This is a book that will appeal to fans of historical fiction and admirers of resourceful female protagonists.

My thanks to the publishers for making this advance copy available for me to read and review.

Review: Yellowthread Street by William Marshall. Farrago

I have to apologize to NetGalley and Farrago. Farrago has graciously auto-approved me for its NetGalley offerings. For that, I am truly grateful. I LOVE the Miss Seeton books, also published by Farrago. But this book and I are just not a good fit

I made it through about two chapters. The author sets an exotic scene in 1970s Hong Kong, and indeed he writes with humor. But the humor is a bit too dark for me. Once I encountered bodies dismembered by meat axe and another scene of amputated fingers, I was done.

I think this is likely an excellent book judging from comments of other readers. But it’s not for me.

Review: Miss Seton Sings by Heron Carvic. Farrago

Miss Seton sings. Yes, she certainly does. The author seems quite fond of classical musical references: we have elements of Bizet’s Carmen in “Picture Miss Seton” and now a bit of Rimsky-Korsakov becomes an important thread.

This story finds our Miss Seton flying out of her comfy village life. There is a problem with counterfeiting, and the powers that be see fit to send Miss Seton to confer with officers of a Geneva bank about the problem. Seems simple enough. But it isn’t, of course. For one thing, Miss Seton’s fame has preceded her and stories of her valor and cunning have created all manner of misperceptions. This story is awash with plots and counterplots, counterfeiting, art theft and jewelry scams. There is an extensive international cast of authorities, officers, agents, police, and bad guys. Misunderstanding and misdirection abound. Miss Seton visits Geneva, Genoa, Paris, and London (including an onstage cameo appearance in a revue at the Casino de Paris). She faithfully follows her earnest path amid the voluminous drama surrounding her. Poor Miss Seeton finds herself with “a sense of becoming a shuttlecock, airborne in a game the rules of which had not been explained.” It is said we each have a guardian angel. Miss Seton must have a dedicated angelic squadron assigned to her, as she always seems to emerge unscathed or with a few minor bumps scrapes. Some of her valiant defenders, alas, are not so fortunate. And the villains of the piece don’t end up well at all.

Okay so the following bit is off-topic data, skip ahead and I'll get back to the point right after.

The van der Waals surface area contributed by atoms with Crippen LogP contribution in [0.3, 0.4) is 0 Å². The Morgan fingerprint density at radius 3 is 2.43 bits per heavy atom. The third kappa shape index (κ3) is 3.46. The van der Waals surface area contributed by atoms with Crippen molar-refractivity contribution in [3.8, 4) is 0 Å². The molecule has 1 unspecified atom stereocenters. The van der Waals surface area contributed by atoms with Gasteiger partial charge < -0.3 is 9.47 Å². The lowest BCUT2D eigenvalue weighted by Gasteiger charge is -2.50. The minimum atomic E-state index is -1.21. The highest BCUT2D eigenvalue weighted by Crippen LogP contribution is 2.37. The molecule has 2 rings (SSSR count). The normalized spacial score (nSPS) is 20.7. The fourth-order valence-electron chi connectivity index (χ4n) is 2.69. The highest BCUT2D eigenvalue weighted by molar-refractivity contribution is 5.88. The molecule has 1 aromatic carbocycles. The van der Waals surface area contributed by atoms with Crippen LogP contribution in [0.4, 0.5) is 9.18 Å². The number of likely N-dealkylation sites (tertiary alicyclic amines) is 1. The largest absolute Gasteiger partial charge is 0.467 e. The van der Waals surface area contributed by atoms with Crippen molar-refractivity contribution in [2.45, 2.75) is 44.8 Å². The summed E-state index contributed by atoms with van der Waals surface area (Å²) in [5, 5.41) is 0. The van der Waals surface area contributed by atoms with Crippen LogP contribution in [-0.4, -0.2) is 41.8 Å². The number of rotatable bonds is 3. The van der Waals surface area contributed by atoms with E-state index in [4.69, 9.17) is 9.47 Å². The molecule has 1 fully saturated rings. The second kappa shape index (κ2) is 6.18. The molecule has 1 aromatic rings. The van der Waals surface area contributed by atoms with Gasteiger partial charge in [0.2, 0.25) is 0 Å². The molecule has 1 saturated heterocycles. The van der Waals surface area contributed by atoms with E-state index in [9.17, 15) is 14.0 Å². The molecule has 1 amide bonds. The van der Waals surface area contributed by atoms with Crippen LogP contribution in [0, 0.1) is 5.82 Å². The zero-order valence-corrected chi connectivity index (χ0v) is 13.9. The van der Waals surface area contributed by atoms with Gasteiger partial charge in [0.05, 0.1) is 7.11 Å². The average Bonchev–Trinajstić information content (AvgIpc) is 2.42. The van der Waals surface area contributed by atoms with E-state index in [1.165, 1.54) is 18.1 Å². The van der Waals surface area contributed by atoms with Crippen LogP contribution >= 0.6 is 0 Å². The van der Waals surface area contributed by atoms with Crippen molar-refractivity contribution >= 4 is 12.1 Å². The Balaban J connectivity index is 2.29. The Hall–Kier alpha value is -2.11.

It is all quite outrageous and far over the top. And terribly funny. My biggest problem in reading the book was that I frequently found myself laughing so hard I couldn’t see the page for the tears in my eyes. Bravo, Mr. Carvic!

Review: This Doesn’t Happen In the Movies: A Reed Ferguson Mystery #1 by Renée Pawlish. Creative Cat Press

In creating Reed Ferguson, the author has provided us with an appealing Sam Spade wannabe, a big fan of old detective novels and classic film noir. Inspired by his fictional heroes, Reed decides to open a detective agency. He doesn’t need the money–he has a nice inheritance from his “obscenely rich” grandparents. But Reed has never been successful in his work, despite his law degree. He’d like to change that and, incidentally prove his worth to himself and his parents.

His first case involves Amanda Ghering, a ditsy but attractive blonde (with dark roots) who wants Reed to find her dead husband. Reed senses Amanda will be trouble, and he’s right. It doesn’t take him long to discover Amanda is lying and she drinks too much. But a job is a job, so Reed persists, and runs into situations he never found in the movies.